The myth that a stack of records inspired the Tower has never died, though. As soon as the building opened, Hollywood columnist Bob Thomas wrote about it as “a monstrous stack of records.” Wallichs went on a public offensive from the start: “There was no intentional relationship between the shape of phonograph records and the circular design of the Tower” he insisted to the Chicago Tribune.
Arch Out Loud is partnering with Last House on Mulholland to host the HOLLYWOOD design competition. The competition asks participants to design a house of the future which demonstrates the use of innovative technology, integrative environmental strategies and capitalizes on the iconic prominence of its site beneath the famed Hollywood sign. The competition serves as a design charette generating ideas about the potential for what the site could become and how it can inspire the future of residential design.
The Lucas Museum of Narrative Art has finally found a home. Following nearly a decade of searching, the museum’s board has announced that Los Angeles’ Exposition Park will serve as the site for the MAD Architects-designed building housing the life’s work and expansive art and media collection of one of history’s most celebrated filmmakers, George Lucas.
http://www.archdaily.com/803259/los-angeles-selected-as-new-site-for-mads-lucas-museumAD Editorial Team
The "living memories" of Los Angeles are seen and sensed in the way that space is occupied in the city; the traces left behind by what has been. "Lost Hills," a short documentary by LA-based television station KCET, is a snapshot of LA’s lost neighborhood, Bunker Hill, that in 1955 was approved for “slum clearance.” As a result, the entire area was removed almost without a trace - Angels Flight, a funicular railway that transported residents from Bunker Hill to the city center, is the only remaining structure after reopening half a block away from its original location in 1996.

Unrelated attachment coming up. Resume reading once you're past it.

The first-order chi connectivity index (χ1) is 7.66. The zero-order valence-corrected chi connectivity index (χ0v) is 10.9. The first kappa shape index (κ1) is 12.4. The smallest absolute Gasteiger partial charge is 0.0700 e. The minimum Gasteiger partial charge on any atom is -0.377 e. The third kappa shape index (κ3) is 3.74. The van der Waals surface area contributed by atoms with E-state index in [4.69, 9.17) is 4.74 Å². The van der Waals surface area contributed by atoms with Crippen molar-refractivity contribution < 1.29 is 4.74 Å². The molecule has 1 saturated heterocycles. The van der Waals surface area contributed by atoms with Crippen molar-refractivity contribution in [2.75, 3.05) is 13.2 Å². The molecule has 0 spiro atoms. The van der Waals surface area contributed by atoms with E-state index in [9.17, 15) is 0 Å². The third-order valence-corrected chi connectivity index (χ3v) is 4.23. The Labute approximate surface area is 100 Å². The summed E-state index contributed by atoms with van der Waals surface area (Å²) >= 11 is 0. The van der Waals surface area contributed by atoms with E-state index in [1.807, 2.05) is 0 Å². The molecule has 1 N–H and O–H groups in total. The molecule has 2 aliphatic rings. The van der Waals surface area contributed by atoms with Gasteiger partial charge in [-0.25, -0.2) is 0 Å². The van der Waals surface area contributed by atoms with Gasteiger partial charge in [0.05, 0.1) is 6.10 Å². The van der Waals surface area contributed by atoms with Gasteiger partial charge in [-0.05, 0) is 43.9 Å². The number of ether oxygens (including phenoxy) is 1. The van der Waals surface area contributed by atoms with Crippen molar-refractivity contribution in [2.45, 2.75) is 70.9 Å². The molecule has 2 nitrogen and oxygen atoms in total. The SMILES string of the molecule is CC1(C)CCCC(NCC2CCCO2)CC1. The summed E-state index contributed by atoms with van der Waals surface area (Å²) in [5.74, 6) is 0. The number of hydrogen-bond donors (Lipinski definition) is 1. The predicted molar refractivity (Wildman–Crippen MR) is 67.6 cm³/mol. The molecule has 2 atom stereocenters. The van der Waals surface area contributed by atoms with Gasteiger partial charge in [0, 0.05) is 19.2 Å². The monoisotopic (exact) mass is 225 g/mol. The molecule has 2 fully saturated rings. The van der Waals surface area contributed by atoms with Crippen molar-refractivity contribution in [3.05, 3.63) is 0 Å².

Bunker Hill was originally an area inhabited by upper-middle class people, but that changed in the 20th Century when those people began to move away. This made it somewhat easier for LA to erase the history of the Hill in order to make way for functionality, following late 20th Century modernist thinking. Illustrating how space is so strongly tied to memory and emotion, the video depicts what one interviewee calls an “absence [that] makes a presence”; the city is the materialization of memory, partial and partly erased.
At its best, architecture has the power to confront the world’s most urgent social and environmental issues. The Los Angeles River sits at the center of many of these issues, thanks to the long-overdue plans to convert it from a concrete canal back into a social space and an ecological corridor; and thanks to its position as a symbol of the drought in California. In this serene video by filmmaker Chang Kim, the full length of the river is put on display, exploring a resource that is the topic of much debate in the Los Angeles area.
When the Crystal Cathedral was constructed near Los Angeles in 1980, its design was pure Hollywood: designed by Philip Johnson and John Burgee for televangelist star Robert Schuller, the design combined traditional elements of church design with features that made it suitable for television broadcasts. However, when Crystal Cathedral Ministries filed for bankruptcy in 2010, the building was passed to a very different tenant, the Roman Catholic Diocese of Orange, who then commissioned Los Angeles-based firm Johnson Fain to adapt the building to be a better fit for the Catholic Church.